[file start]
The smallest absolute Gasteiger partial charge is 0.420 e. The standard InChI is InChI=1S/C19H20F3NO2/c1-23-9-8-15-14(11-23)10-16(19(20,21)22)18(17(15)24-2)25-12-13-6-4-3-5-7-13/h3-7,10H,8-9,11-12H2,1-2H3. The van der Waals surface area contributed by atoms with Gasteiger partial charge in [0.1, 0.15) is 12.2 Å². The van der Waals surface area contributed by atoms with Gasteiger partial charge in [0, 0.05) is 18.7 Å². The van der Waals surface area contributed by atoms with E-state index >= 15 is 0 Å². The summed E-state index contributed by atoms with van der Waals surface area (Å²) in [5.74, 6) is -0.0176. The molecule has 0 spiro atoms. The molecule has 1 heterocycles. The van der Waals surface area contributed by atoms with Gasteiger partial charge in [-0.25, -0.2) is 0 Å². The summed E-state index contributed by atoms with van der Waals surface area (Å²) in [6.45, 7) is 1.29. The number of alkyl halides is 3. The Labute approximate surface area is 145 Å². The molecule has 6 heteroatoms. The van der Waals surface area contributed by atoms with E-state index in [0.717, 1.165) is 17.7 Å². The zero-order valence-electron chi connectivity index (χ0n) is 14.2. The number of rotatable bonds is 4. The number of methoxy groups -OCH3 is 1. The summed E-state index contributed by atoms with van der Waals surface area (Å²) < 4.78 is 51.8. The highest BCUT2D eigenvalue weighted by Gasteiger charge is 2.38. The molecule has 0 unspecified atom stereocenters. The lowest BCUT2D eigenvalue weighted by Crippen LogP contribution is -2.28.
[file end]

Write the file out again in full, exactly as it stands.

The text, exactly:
The smallest absolute Gasteiger partial charge is 0.420 e. The standard InChI is InChI=1S/C19H20F3NO2/c1-23-9-8-15-14(11-23)10-16(19(20,21)22)18(17(15)24-2)25-12-13-6-4-3-5-7-13/h3-7,10H,8-9,11-12H2,1-2H3. The van der Waals surface area contributed by atoms with Gasteiger partial charge in [0.1, 0.15) is 12.2 Å². The van der Waals surface area contributed by atoms with Gasteiger partial charge in [0, 0.05) is 18.7 Å². The van der Waals surface area contributed by atoms with E-state index >= 15 is 0 Å². The summed E-state index contributed by atoms with van der Waals surface area (Å²) in [5.74, 6) is -0.0176. The molecule has 0 spiro atoms. The molecule has 1 heterocycles. The van der Waals surface area contributed by atoms with Gasteiger partial charge in [-0.25, -0.2) is 0 Å². The summed E-state index contributed by atoms with van der Waals surface area (Å²) in [6.45, 7) is 1.29. The number of alkyl halides is 3. The Labute approximate surface area is 145 Å². The molecule has 6 heteroatoms. The van der Waals surface area contributed by atoms with E-state index in [0.717, 1.165) is 17.7 Å². The zero-order valence-electron chi connectivity index (χ0n) is 14.2. The number of rotatable bonds is 4. The number of methoxy groups -OCH3 is 1. The summed E-state index contributed by atoms with van der Waals surface area (Å²) < 4.78 is 51.8. The highest BCUT2D eigenvalue weighted by Gasteiger charge is 2.38. The molecule has 0 unspecified atom stereocenters. The lowest BCUT2D eigenvalue weighted by Crippen LogP contribution is -2.28.